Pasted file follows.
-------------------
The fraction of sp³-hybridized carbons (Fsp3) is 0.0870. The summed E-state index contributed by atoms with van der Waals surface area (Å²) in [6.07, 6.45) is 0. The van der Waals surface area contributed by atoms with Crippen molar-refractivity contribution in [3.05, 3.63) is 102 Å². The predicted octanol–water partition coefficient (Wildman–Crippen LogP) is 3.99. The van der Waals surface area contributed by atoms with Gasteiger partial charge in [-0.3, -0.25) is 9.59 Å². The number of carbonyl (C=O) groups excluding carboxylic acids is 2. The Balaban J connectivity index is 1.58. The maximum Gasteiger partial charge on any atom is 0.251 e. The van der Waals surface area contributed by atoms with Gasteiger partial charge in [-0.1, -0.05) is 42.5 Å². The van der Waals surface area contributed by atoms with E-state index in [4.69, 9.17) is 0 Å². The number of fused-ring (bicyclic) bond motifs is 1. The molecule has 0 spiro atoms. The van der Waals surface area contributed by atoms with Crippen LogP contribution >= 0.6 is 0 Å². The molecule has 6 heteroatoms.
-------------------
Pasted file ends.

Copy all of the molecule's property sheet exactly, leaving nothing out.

The fraction of sp³-hybridized carbons (Fsp3) is 0.0870. The summed E-state index contributed by atoms with van der Waals surface area (Å²) in [6.07, 6.45) is 0. The van der Waals surface area contributed by atoms with Crippen molar-refractivity contribution in [3.05, 3.63) is 102 Å². The predicted octanol–water partition coefficient (Wildman–Crippen LogP) is 3.99. The van der Waals surface area contributed by atoms with Gasteiger partial charge in [-0.3, -0.25) is 9.59 Å². The number of carbonyl (C=O) groups excluding carboxylic acids is 2. The Balaban J connectivity index is 1.58. The maximum Gasteiger partial charge on any atom is 0.251 e. The van der Waals surface area contributed by atoms with Gasteiger partial charge in [-0.1, -0.05) is 42.5 Å². The van der Waals surface area contributed by atoms with E-state index in [4.69, 9.17) is 0 Å². The number of fused-ring (bicyclic) bond motifs is 1. The molecule has 0 spiro atoms. The van der Waals surface area contributed by atoms with Crippen LogP contribution >= 0.6 is 0 Å². The molecule has 6 heteroatoms.